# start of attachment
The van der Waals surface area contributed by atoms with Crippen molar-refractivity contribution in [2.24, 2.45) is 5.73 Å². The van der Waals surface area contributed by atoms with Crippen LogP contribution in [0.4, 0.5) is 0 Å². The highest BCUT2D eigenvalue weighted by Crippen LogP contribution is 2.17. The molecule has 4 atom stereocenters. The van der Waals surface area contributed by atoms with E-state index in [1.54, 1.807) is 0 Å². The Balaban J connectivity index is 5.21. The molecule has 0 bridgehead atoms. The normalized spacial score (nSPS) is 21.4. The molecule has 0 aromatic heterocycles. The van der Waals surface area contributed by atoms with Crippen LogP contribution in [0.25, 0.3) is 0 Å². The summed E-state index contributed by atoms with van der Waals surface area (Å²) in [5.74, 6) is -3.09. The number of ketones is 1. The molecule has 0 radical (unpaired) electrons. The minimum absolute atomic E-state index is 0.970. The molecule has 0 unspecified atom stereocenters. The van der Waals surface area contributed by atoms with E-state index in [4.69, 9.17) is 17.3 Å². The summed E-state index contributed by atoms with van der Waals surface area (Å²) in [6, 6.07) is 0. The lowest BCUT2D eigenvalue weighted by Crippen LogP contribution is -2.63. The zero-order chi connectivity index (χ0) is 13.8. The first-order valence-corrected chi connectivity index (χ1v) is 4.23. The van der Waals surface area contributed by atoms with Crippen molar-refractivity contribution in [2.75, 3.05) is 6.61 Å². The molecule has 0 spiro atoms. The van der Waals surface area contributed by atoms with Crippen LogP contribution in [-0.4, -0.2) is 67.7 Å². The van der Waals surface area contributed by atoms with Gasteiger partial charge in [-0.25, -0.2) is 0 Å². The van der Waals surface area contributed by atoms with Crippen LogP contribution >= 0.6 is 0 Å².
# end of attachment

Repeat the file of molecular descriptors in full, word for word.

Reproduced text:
The van der Waals surface area contributed by atoms with Crippen molar-refractivity contribution in [2.24, 2.45) is 5.73 Å². The van der Waals surface area contributed by atoms with Crippen LogP contribution in [0.4, 0.5) is 0 Å². The highest BCUT2D eigenvalue weighted by Crippen LogP contribution is 2.17. The molecule has 4 atom stereocenters. The van der Waals surface area contributed by atoms with E-state index in [1.54, 1.807) is 0 Å². The Balaban J connectivity index is 5.21. The molecule has 0 bridgehead atoms. The normalized spacial score (nSPS) is 21.4. The molecule has 0 aromatic heterocycles. The van der Waals surface area contributed by atoms with Crippen LogP contribution in [0.25, 0.3) is 0 Å². The summed E-state index contributed by atoms with van der Waals surface area (Å²) in [5.74, 6) is -3.09. The number of ketones is 1. The molecule has 0 radical (unpaired) electrons. The minimum absolute atomic E-state index is 0.970. The molecule has 0 unspecified atom stereocenters. The van der Waals surface area contributed by atoms with E-state index in [4.69, 9.17) is 17.3 Å². The summed E-state index contributed by atoms with van der Waals surface area (Å²) in [6, 6.07) is 0. The lowest BCUT2D eigenvalue weighted by Crippen LogP contribution is -2.63. The zero-order chi connectivity index (χ0) is 13.8. The first-order valence-corrected chi connectivity index (χ1v) is 4.23. The van der Waals surface area contributed by atoms with Crippen molar-refractivity contribution in [2.75, 3.05) is 6.61 Å². The molecule has 0 spiro atoms. The van der Waals surface area contributed by atoms with Crippen LogP contribution in [-0.4, -0.2) is 67.7 Å². The van der Waals surface area contributed by atoms with Gasteiger partial charge in [-0.25, -0.2) is 0 Å². The van der Waals surface area contributed by atoms with Crippen LogP contribution >= 0.6 is 0 Å².